Alberto Espay, MD, Director of Clinical Research at the James J. and Joan A. Gardner Family Center for Parkinson’s Disease and Movement Disorders, on Thursday presented promising preliminary results of an ongoing, multi-site study of a continuous medication-delivery system for people with Parkinson’s disease. The delivery system is designed to reduce the severe on-again-off-again fluctuations that patients normally experience when taking levodopa orally, and at intervals, throughout the day.
Dr. Espay presented the early results from the 54-month, Phase III clinical trial of Abbott’s Levodopa-Carbidopa Intestinal Gel (LCIG) treatment system at the International Congress of Parkinson’s Disease and Movement Disorders in Toronto. Dr. Espay, an Assistant Professor of Neurology at UC, is a lead investigator in the clinical trial, whose study sites include the the UC Neuroscience Institute at University Hospital.
Patients participating in the study receive levodopa, which boosts dopamine in the brain, through a tube that leads directly into the duodenum, the first part of the small intestine. The medication is suspended as a stable gel from a cassette worn outside the body (photo below).
A news release from Abbott stated that patients reported improvement in motor symptoms after 12 weeks of treatment with the intestinal gel. They experienced a decrease in “off” time (a re-emergence of symptoms when medication is not working) and an increase in “on” time without dyskinesias, the involuntary movements associated with most treatments used to manage the disease.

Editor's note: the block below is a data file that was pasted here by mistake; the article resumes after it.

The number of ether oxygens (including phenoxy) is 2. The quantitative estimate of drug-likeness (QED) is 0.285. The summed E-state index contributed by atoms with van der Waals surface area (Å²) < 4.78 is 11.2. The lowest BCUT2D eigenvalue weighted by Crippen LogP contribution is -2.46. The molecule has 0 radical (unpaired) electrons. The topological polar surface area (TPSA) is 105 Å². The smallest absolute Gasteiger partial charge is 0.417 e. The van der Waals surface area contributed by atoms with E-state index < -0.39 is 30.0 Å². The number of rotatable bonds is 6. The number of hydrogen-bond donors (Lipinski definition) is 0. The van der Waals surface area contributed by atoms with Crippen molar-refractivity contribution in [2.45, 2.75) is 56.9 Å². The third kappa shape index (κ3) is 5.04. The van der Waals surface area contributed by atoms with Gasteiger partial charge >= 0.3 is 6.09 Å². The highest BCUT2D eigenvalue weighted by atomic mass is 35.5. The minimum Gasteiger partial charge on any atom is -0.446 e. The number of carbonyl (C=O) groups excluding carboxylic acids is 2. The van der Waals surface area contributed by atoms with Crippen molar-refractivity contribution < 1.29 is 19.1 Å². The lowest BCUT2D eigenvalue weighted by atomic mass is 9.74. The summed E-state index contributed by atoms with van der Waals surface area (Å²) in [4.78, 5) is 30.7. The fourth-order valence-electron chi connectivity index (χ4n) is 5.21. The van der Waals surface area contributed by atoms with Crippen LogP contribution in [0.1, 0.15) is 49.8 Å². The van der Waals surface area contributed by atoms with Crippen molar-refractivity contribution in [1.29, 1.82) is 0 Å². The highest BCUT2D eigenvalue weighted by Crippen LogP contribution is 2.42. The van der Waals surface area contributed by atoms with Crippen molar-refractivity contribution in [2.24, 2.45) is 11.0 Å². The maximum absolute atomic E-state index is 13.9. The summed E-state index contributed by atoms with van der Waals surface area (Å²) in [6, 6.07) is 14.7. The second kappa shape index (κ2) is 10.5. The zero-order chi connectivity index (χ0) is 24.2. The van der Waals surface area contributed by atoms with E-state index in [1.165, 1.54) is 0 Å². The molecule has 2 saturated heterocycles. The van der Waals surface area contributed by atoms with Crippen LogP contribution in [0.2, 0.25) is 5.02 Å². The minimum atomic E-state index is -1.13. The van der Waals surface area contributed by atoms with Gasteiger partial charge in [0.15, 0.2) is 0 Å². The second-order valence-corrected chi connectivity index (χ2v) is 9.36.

“With advanced Parkinson’s disease, the goal of treatment is to provide patients with as much “on” time as possible, while limiting the troublesome dyskinesias they may experience,” Dr. Espay said in the news release. “The interim data from this study of LCIG show clinically meaningful improvements in these important measures.”
The interim report was based on data from 192 patients with advanced Parkinson’s disease who had completed 12 weeks of treatment with LCIG for 16 hours per day. Eleven of those 192 patients were treated by Dr. Espay’s team at the Gardner Center and University Hospital.
At 12 weeks, patients reported an average of 3.9 fewer hours of “off” time and 4.6 additional hours of “on” time without troublesome dyskinesias. Adverse events occurred in 168 patients (87.5 percent) and appeared to be largely related to the surgical procedure. Adverse events included abdominal pain (30.7 percent), complications of device insertion (21.4 percent) and procedural pain (17.7 percent). The most severe complications from surgery were peritonitis (abdominal inflammation, 3.6 percent) and pneumoperitoneum (gas or air in the peritoneal cavity, 5.7 percent). Fourteen patients (7.3 percent) withdrew because of an adverse event.
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